United States Court of Appeals FOR THE EIGHTH CIRCUIT
September 6, 2011
ELLEN QUINN, APPELLANT,
ST. LOUIS COUNTY, A MUNICIPAL CORPORATION, APPELLEE.
Appeal from the United States District Court for the District of Minnesota.
The opinion of the court was delivered by: Shepherd, Circuit Judge.
Submitted: May 12, 2011
Before WOLLMAN, BYE, and SHEPHERD, Circuit Judges.
Ellen Quinn sued her employer, St. Louis County, under the Minnesota Human Rights Act (MHRA), Minn. Stat. §§ 363A.01-.43, and the Family Medical Leave Act (FMLA), 29 U.S.C. §§ 2601-54, and asserted other state common law claims including breach of employment contract. Quinn appeals the dismissal of her breach of contract claim with prejudice, the denials of her motions for leave to amend her complaint, the denial of her motion for reconsideration, and the adverse grant of summary judgment on her MHRA and FMLA claims by the district court.*fn1 We affirm.
In February 2007, Quinn, a St. Louis County employee, reported that she had been sexually harassed by Steve Raukar, a County Commissioner. The County launched an investigation into the charges. Quinn and the County eventually negotiated a settlement agreement in which Quinn released the County from any legal liability in exchange for the County's assurance that it would not terminate her other than for just cause for seven years.
After Quinn complained of sexual harassment, she experienced stress, anxiety, and depression. She took FMLA leave from May 14, 2007, to August 10, 2007, on the advice of her physician. When Quinn returned to work, several incidents occurred that led Quinn to believe the County was retaliating against her for reporting sexual harassment. County employees accused her of lying about the sexual harassment, her office was moved, and after she painted her office a custom color it was immediately repainted white. In addition, Quinn testified that she was excluded from attending out-of-state marketing meetings and workshops and from changing the County's video and sound systems, even though she was involved with these tasks in the past. Quinn also recounted that throughout the fall of 2007, several County Commissioners were quoted in the local media as challenging the veracity of her sexual harassment complaint.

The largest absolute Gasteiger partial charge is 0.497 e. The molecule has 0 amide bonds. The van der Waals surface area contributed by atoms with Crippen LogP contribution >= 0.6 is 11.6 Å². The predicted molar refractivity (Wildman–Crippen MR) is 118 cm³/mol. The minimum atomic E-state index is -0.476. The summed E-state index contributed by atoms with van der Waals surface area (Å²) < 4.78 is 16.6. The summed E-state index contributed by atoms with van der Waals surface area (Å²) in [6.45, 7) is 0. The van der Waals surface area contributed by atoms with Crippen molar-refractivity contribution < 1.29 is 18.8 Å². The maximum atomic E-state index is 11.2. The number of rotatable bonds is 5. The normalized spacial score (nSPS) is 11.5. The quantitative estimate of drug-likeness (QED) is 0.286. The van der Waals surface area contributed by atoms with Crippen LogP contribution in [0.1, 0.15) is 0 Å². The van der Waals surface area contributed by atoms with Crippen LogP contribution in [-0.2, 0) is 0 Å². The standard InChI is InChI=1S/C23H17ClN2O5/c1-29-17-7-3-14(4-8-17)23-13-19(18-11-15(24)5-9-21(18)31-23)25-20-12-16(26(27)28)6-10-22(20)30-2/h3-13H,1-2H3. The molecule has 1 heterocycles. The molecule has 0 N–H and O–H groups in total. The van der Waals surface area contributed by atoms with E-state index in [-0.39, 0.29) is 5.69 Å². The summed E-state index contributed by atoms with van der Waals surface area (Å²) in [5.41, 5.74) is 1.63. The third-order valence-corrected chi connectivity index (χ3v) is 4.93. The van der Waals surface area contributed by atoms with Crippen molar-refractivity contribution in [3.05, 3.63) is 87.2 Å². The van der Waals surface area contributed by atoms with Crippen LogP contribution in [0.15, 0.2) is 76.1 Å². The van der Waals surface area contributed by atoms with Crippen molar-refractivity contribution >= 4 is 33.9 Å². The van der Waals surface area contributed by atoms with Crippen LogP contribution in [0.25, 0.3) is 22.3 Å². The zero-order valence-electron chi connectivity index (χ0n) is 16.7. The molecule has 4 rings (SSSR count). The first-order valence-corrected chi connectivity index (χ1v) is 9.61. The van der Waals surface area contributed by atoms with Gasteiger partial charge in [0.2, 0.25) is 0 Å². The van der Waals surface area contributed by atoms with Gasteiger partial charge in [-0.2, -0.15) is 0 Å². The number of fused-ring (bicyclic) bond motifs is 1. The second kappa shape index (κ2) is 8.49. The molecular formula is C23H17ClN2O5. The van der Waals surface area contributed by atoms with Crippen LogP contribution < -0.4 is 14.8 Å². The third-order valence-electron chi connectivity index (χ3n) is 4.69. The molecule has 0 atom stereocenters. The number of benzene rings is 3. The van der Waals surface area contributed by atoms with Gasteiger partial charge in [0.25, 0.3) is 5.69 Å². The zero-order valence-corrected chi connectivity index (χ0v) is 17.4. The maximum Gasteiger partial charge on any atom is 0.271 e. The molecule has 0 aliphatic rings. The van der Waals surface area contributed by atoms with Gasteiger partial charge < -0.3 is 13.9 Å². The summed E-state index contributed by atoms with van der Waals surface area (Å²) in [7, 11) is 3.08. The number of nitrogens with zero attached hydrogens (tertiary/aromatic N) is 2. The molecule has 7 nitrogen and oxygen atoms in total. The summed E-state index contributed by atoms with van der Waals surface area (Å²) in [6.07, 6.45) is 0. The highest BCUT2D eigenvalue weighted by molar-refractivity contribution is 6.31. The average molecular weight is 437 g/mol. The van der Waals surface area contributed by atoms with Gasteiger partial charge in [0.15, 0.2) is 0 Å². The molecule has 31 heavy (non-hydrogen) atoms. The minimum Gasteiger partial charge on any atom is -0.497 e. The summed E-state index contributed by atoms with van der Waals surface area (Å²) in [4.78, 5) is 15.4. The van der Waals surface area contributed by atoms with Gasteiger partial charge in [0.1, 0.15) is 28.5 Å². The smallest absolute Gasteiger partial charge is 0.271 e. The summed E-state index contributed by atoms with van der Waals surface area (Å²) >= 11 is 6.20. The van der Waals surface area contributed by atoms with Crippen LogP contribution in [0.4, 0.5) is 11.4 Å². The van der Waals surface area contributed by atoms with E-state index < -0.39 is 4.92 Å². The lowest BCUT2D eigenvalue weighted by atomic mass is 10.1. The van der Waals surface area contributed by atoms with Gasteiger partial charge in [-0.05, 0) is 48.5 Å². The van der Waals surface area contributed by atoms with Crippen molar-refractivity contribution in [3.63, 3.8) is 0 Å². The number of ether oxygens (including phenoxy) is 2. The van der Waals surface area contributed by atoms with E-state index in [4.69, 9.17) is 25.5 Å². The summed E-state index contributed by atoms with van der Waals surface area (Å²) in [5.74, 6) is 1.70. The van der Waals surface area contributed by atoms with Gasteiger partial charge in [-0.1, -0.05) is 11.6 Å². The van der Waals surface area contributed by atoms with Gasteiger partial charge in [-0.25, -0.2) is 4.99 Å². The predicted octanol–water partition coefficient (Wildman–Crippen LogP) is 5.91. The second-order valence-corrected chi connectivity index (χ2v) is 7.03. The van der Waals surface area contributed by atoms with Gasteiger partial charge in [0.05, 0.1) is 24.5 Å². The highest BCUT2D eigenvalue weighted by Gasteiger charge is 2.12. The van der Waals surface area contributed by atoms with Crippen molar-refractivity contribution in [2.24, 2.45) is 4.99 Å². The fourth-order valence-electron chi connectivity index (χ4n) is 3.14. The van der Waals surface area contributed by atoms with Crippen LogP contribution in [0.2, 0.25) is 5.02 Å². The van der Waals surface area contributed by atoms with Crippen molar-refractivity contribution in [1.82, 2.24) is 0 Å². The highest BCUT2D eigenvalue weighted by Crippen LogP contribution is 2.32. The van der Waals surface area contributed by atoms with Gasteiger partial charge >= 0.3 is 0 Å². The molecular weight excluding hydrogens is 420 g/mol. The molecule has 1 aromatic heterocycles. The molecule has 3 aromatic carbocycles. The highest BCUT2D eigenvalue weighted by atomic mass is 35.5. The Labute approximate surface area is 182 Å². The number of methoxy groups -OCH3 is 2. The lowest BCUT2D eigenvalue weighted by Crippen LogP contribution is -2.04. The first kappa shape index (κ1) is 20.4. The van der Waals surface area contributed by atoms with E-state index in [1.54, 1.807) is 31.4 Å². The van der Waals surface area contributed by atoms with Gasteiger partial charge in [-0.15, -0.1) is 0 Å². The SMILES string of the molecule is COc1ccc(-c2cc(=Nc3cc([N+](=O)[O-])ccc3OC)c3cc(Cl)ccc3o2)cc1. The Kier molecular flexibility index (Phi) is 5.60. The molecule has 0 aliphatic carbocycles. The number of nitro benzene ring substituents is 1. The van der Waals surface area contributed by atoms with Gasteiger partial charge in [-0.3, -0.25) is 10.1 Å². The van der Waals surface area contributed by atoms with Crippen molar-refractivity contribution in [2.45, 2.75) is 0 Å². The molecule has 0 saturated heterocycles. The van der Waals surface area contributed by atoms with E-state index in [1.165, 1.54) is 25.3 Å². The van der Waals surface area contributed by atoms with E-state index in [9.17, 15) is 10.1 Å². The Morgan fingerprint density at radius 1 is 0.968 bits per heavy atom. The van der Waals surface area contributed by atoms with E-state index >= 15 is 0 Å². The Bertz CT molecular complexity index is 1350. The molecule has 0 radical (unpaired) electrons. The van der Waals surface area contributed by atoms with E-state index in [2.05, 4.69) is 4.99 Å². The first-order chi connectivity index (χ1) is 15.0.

In early 2008, the County hired Alan Mitchell, the attorney who had represented Commissioner Raukar during the investigation into Quinn's charges of sexual harrassment, as County Administrator and Quinn's boss. Soon after, Quinn visited her doctor because she felt anxious and depressed about working with Mitchell. Quinn recalled that during a meeting, Mitchell called her a "problem employee," stated that they did not "need to go out for dinner or for drinks or on a date to get along," and instructed her to "work hard." Quinn requested that the Deputy County Administrator be her supervisor rather than Mitchell, but Mitchell refused.
Over the next few months, Mitchell accused Quinn of tardiness in turning in a project that she had turned in on time, yelled at her in front of her co-workers during a meeting, indicated that she might not be granted FMLA leave if she requested it, and warned her in writing to report to work on time every day and obtain advance approval for any absence.
In March 2008, Quinn's anxiety and depression had increased to the point that her doctor advised that she take leave from work. Quinn asked for and received an adjusted work schedule of three days per week. Quinn stopped reporting for work in early April 2008, using sick leave until May 14, when she was eligible for FMLA leave. In August 2008, Mitchell informed Quinn that her FMLA leave had expired and requested that she obtain an independent medical examination to confirm her need for full-time, non-FMLA leave. In September 2008, an independent physician confirmed that Quinn was unable to work for the County, and Mitchell authorized Quinn's use of her remaining sick leave. In December 2008, Mitchell received a letter from Quinn's doctor stating that she would never be able to return to work for the County.